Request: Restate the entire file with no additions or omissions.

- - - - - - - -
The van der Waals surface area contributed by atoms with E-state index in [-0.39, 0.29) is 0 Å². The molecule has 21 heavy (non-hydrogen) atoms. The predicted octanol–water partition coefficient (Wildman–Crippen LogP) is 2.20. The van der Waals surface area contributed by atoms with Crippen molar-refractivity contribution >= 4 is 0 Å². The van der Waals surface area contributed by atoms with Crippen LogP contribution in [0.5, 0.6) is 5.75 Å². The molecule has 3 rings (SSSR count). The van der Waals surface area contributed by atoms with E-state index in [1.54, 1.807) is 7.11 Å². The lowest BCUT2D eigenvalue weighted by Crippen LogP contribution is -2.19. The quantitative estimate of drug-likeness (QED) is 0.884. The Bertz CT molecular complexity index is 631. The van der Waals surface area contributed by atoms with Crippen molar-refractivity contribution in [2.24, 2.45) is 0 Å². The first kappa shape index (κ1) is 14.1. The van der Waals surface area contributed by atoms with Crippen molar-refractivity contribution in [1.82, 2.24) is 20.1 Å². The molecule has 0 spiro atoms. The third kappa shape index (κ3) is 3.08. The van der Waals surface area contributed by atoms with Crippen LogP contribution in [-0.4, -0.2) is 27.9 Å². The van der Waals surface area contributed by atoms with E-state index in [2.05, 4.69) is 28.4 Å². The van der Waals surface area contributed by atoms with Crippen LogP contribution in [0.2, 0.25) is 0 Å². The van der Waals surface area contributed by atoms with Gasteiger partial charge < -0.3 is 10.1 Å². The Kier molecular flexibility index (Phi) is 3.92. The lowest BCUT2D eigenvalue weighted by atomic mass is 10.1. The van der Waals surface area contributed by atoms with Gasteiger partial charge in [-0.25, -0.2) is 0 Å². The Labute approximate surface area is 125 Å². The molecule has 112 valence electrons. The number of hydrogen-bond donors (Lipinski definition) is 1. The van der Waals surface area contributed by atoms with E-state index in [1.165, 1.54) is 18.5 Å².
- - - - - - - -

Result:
The van der Waals surface area contributed by atoms with E-state index in [-0.39, 0.29) is 0 Å². The molecule has 21 heavy (non-hydrogen) atoms. The predicted octanol–water partition coefficient (Wildman–Crippen LogP) is 2.20. The van der Waals surface area contributed by atoms with Crippen molar-refractivity contribution >= 4 is 0 Å². The van der Waals surface area contributed by atoms with Crippen LogP contribution in [0.5, 0.6) is 5.75 Å². The molecule has 3 rings (SSSR count). The van der Waals surface area contributed by atoms with E-state index in [1.54, 1.807) is 7.11 Å². The lowest BCUT2D eigenvalue weighted by Crippen LogP contribution is -2.19. The quantitative estimate of drug-likeness (QED) is 0.884. The Bertz CT molecular complexity index is 631. The van der Waals surface area contributed by atoms with Crippen molar-refractivity contribution in [2.24, 2.45) is 0 Å². The first kappa shape index (κ1) is 14.1. The van der Waals surface area contributed by atoms with Crippen molar-refractivity contribution in [1.82, 2.24) is 20.1 Å². The molecule has 0 spiro atoms. The third kappa shape index (κ3) is 3.08. The van der Waals surface area contributed by atoms with Crippen LogP contribution in [-0.4, -0.2) is 27.9 Å². The van der Waals surface area contributed by atoms with E-state index in [2.05, 4.69) is 28.4 Å². The van der Waals surface area contributed by atoms with Crippen LogP contribution in [0.2, 0.25) is 0 Å². The van der Waals surface area contributed by atoms with Gasteiger partial charge < -0.3 is 10.1 Å². The Kier molecular flexibility index (Phi) is 3.92. The lowest BCUT2D eigenvalue weighted by atomic mass is 10.1. The van der Waals surface area contributed by atoms with Gasteiger partial charge in [-0.25, -0.2) is 0 Å². The Labute approximate surface area is 125 Å². The molecule has 112 valence electrons. The number of hydrogen-bond donors (Lipinski definition) is 1. The van der Waals surface area contributed by atoms with E-state index in [1.165, 1.54) is 18.5 Å².